Crisis Among The Stars: Coming Shift in Cosmology
With a lively history of cosmology, here is a dramatic new conjecture to explain dark matter, dark energy, and the accelerating expansion of the universe. Just 90 years ago, the great debate was still about the sun as center of the universe, which was just the Milky Way. In the 1920s, E. Hubble proved there are myriad galaxies in an unimaginably vast universe. Time for a new paradigm shift... More
John T. Cullen traces the history of cosmology from ancient Greece (where the geocentric/heliocentric debate began), through the late Roman Empire and the Middle Ages.
The author demonstrates a doomed paradigm-saving pattern in the history of science, whereby an existing theory gradually becomes at odds with newly observed data. Authorities add increasingly indefensible twists, frills, and convolutions to bring the theory up to date with the newest data. Eventually, like a rubber band snapping, an entirely new paradigm sweeps away the old theory. We are on the verge of a major new paradigm shift, away from the one-universe theory, to a meta-cosmos (motherverse) of infinitely many universes.
A similar shift occurred in ancient Roman times, when Claudius Ptolemaeus of Alexandria (Ptolemy, 90-168 CE) invented epicycles to salvage Aristotle's theory of planetary cycles in the crystal spheres of heaven, versus the observed and inexplicable backward motion of some planets; e.g., Mars in retrograde versus Jupiter.
The debate between proponents of a geocentric universe (with Earth as its center) and a heliocentric universe (with the sun as its center) raged from Classical Greece and Rome to quite recent times.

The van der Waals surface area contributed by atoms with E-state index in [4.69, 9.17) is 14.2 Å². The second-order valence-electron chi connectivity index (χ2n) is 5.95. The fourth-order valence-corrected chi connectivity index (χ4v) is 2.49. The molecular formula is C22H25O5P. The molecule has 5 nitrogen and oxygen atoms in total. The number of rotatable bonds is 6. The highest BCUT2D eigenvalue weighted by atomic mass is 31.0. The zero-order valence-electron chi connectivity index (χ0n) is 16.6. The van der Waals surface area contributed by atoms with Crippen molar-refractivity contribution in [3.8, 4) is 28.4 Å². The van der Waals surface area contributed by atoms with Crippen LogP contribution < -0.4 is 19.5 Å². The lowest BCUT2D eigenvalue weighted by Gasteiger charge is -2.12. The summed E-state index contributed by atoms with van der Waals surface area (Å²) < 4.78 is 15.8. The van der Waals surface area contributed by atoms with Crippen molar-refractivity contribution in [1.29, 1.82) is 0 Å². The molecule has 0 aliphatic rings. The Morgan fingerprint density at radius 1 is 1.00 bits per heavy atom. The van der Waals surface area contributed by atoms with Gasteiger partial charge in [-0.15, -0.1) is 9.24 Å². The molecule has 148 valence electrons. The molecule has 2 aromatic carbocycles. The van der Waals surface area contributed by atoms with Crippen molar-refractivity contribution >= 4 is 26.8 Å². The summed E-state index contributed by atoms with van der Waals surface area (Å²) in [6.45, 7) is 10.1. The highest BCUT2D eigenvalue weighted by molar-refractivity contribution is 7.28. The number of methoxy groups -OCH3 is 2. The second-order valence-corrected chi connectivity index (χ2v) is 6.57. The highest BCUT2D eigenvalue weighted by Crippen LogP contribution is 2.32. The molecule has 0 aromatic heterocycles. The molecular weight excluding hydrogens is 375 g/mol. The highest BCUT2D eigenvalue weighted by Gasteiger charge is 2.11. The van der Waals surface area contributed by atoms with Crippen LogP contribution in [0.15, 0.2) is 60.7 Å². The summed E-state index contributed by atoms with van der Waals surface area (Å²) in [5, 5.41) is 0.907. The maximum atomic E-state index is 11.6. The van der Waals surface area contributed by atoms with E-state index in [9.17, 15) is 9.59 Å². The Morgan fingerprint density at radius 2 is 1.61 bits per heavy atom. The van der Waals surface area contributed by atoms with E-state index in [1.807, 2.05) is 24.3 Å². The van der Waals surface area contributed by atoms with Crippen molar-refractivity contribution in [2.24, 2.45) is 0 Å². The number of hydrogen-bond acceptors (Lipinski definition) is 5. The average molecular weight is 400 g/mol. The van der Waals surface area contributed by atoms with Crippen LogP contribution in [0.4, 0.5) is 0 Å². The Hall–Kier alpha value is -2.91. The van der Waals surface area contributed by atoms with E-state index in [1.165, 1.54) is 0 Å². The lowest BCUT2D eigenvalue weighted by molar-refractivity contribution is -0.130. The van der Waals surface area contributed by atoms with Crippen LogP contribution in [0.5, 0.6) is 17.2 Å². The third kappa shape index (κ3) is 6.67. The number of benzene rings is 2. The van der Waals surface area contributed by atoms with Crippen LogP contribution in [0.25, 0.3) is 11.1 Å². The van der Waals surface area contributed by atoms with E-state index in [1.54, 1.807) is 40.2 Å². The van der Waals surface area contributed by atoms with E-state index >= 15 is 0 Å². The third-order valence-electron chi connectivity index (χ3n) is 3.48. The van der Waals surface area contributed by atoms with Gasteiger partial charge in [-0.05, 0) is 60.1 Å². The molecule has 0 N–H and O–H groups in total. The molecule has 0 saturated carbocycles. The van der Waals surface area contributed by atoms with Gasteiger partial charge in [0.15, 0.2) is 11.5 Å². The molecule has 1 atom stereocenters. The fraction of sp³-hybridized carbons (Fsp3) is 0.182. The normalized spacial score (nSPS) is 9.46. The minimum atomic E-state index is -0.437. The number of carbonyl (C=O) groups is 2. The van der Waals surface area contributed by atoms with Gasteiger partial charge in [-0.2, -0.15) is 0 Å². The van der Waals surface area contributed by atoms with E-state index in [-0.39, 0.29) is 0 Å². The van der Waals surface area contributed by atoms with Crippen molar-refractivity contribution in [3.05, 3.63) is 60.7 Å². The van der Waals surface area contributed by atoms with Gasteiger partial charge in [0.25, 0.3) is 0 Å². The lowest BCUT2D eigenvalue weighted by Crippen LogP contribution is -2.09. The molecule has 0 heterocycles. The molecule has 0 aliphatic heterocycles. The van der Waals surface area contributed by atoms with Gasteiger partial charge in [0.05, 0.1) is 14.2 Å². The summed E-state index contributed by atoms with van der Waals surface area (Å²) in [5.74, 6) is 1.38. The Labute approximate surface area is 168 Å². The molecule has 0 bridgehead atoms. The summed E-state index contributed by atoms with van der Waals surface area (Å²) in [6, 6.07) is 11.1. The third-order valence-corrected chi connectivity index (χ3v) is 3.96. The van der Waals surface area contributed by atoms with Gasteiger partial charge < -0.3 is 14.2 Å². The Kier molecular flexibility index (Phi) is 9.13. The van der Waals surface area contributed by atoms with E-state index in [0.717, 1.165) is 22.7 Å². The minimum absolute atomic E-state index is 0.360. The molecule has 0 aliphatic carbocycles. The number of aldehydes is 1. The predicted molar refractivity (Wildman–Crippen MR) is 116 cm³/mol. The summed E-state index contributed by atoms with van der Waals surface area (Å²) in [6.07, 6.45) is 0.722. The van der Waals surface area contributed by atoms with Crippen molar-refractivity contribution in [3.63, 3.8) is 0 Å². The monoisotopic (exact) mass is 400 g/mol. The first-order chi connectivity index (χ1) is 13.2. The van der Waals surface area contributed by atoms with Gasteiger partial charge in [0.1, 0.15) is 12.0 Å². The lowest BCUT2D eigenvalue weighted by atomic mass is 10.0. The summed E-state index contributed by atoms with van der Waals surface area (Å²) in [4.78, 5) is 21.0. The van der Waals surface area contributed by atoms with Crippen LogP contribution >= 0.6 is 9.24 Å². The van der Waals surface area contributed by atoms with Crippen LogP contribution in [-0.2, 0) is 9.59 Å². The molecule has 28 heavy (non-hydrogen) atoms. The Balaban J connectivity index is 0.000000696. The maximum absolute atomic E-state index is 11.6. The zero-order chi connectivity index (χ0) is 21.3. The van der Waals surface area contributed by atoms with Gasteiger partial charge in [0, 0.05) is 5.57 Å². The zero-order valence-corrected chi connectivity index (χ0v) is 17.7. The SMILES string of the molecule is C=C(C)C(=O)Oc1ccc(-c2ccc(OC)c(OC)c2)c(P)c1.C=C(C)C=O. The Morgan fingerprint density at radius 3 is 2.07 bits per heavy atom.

Early Modern thinkers killed off the geocentric (Earth-centered universe) theory to which Christian authorities clung with deadly certainty. Tycho Brahe's detailed observations convinced Copernicus that the earth goes around the sun, a theory that nearly cost Galileo his life. Kepler and Newton separately invented the calculus, which offered a new understanding of orbital mechanics, and caused the long-held cycles and epicycles of Aristotle and Ptolemy to evaporate. Galileo proved that Jupiter has moons revolving around it, which proved that not all things in the solar system go around the Earth. The result was the triumph of heliocentrism--until the 1920s, when a new paradigm shift, led by Edwin Hubble, showed that the Milky Way is not the entire universe, and the Earth is nowhere near the center. There are myriad galaxies in an unthinkably large universe.
Our narrative follows a historical path on its way to calling for a new paradigm shift today. In the Renaissance, the Sistine Chapel is a kind of theological battleship, with cosmology painted from creation to last judgment, and a surprising presence of pagan sibyls. But it was a vain attempt to sidestep the need for human beliefs to catch up with newly observed facts.
Today, the Standard Model is alive and well at the core, but fraying around the fringes. Once again, strange and incomprehensible (therefore indefensible) fixes like dark energy and dark matter abound, as experts try to salvage the single-universe model.
The author suggest we are, once again, at the brink of a major paradigm shift. Many cosmologists already suspect there are infinitely many universes in a much larger cosmos (motherverse, metaverse). Once all spurious attempts at fixes have failed, there will be no recourse but to adopt a radical paradigm shift. The author is betting that it will be the admission, similar to Hubble's discoveries in the 1920s, that ours is not the only universe. There are vastly larger structures in which our universe is just like a grain of sand.
John T. Cullen's thinking stems from a simple insight about alleged dark energy. The reason why the universe is not only expanding, but inexplicably at an ever faster and faster pace with no visible internal propellant, is that the force acting on the universe comes from outside. Dark energy is nothing else but gravity. Our universe is being torn apart by the ambient gravity of an infinite, eternal motherverse engaged in an endless cycle in which universes are created, live with all their stars and inhabitants, and inevitably die to make way for the next iteration of the same.